13 October 2013 @ 11:52 pm
Crocky and I went to Amsterdam on Tuesday and came back on Friday.

The short version: we cycled a lot, were almost run over by cyclists, too, got stopped by the police, didn't get high (because the spire of the Westerkerk does not admit people with backpacks), went to the red light district, took pictures from what felt like every single bridge overlooking the famous canals, came back to the hotel smelling of weed in spite of our tee-totalling habits.

Basically every picture I took:

Of course both Crocky and I already knew that this country is awesome. [livejournal.com profile] therealsnape lives there, after all.

Still, there are some areas that we didn't really know before spending the last four days in Amsterdam on a spontaneous city break.

  • People there are Serious about cycling. I had realised this during our last foray into Groningen, but the difference to things over here is still striking. And unlike in my current town, politics seems to be on their side, too. There are some initiatives to get people to cycle more, but we still don't have the level of cyclist-friendly infrastructure they have here and that we've encountered in Sweden as well. Germans do bike, but not this extent, even in car-unfriendly towns. Also, in Germany, if you are on a bike, you are basically a fast pedestrian. Of course you are technically meant to observe which side of the road you bike on, but if you don't most people won't even notice. Also, though there are laws that say that you're not allowed to cycle on the sidewalk over the age of eight, nobody really bats an eye if you do. In Amsterdam, you are basically a car and had better behave like one, too. People also go fast. Our rented bikes weren't up to much and we wanted to look around, so we were overtaken by everybody, but I still absolutely loved cycling through that city.

  • Dutch is really that close to German. I hadn't heard it spoken before a lot, but like most Germans I can read it, so I was curious. Yes, it really is that intelligible to me. I'm eyeing language classes again, because surely, this would be simpler than my attempts at Russian and I would feel less of an idiot in supermarkets on our next trips. Come to that, as I said last time we were over in the Netherlands what bugs me most about my countrymen in Germanic-language-speaking-countries is that more often than not they get by by slooowly speaking German at the natives and waiting for them to understand, which strikes me as really rude. They do the same in the Netherlands, and apparently everybody over there speaks German enough to answer the questions of unwary tourists. Nobody has ever spoken Dutch at me in an attempt to get around in Hamburg, though, and I doubt that I could muster up enough Dutch to answer, so this leaves me in awe. Linguistic super powers, they have.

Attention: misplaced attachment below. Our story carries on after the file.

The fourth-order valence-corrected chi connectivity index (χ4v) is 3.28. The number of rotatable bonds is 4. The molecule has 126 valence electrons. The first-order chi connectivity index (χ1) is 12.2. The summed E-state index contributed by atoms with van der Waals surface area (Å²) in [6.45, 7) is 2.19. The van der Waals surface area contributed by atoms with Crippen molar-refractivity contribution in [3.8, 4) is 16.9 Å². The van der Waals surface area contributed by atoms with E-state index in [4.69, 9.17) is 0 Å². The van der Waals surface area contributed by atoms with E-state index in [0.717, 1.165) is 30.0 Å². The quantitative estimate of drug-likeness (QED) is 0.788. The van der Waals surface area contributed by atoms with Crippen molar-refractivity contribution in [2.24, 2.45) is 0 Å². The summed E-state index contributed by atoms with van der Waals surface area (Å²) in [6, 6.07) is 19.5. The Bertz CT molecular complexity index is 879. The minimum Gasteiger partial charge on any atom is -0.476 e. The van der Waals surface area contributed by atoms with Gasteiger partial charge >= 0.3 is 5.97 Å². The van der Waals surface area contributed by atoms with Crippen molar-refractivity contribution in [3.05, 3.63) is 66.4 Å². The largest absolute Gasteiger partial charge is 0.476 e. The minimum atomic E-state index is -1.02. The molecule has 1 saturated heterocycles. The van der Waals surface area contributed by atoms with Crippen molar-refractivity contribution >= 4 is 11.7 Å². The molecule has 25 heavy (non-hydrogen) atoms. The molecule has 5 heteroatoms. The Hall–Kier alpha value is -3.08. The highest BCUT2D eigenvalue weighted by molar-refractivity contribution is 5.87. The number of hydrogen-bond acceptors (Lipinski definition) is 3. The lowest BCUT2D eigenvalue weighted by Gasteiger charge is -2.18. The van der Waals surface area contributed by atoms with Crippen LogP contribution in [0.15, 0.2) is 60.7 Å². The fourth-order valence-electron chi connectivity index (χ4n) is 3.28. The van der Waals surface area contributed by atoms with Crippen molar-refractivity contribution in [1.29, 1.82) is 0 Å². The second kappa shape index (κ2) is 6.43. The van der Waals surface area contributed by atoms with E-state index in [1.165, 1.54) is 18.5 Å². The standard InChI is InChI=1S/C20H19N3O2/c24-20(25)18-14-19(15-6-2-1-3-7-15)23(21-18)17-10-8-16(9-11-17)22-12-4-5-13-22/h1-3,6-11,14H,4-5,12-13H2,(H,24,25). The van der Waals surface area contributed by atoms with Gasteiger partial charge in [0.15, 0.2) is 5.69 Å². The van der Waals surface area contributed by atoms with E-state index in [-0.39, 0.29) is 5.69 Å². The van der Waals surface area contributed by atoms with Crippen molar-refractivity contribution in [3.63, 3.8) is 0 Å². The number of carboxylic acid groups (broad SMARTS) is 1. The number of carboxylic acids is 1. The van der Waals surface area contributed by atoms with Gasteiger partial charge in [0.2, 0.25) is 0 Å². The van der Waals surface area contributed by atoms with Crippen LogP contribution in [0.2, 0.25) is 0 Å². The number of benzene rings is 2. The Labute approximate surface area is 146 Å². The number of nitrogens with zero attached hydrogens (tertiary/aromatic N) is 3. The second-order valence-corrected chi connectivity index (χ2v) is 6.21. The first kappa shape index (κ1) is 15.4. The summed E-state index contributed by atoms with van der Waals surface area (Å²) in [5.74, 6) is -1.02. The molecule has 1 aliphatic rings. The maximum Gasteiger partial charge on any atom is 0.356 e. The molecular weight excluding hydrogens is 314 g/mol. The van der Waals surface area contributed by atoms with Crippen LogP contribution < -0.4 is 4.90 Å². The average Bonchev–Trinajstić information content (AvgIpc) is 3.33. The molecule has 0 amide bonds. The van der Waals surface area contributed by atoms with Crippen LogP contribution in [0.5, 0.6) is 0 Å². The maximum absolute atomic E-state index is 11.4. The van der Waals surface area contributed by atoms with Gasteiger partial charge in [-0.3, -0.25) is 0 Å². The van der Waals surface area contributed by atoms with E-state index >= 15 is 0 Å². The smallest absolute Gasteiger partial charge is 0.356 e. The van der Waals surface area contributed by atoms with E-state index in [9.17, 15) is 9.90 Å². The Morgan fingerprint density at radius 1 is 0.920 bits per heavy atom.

• The sweets, oh my goodness. We took home a lot of Stroopwafels, Eierkoeken, and Sinterklaas-themed sweets like Kruidnoten, chocolate cigarettes and white chocolate letters. I'm not sure what purpose the latter serve, but I'm enjoying my white-chocolate-A. I am convinced that the only reason the Dutch get away with these goodies while maintaining their divine figures is all that cycling.

  • Playgrounds over there are better than they are at home, or at least they look way better. We didn't dare go on one, but oh my goodness, who wouldn't want to frolic around in houses suspended on wires on poles with climbable nets all around.

Current Location: Germany, Bremen
Current Music: The Glasgow Madrigirls - Candens Lillium
Current Mood: sleepy
( Post a new comment )
[identity profile] cranky--crocus.livejournal.com on October 14th, 2013 04:35 am (UTC)
who wouldn't want to frolic around in houses suspended on wires on poles with climbable nets all around.
I would, I would!

Love this entry. Fascinating! Great points in number 2, as well.

And now I am craving sweets. Would love to head all the way over there to pick some up, but I think I'll just have to content myself with boring American sweets, sigh.
(Reply) (Thread) (Link)
Mothwing: Food[identity profile] mothwing.livejournal.com on October 14th, 2013 02:02 pm (UTC)
Oh, I wish I had known earlier, I could have mailed you KIWI in white chocolate letters. ♥

Although I am sure you have great sweets. Sweet-sampling is my favourite part about travelling.
(Reply) (Parent) (Thread) (Link)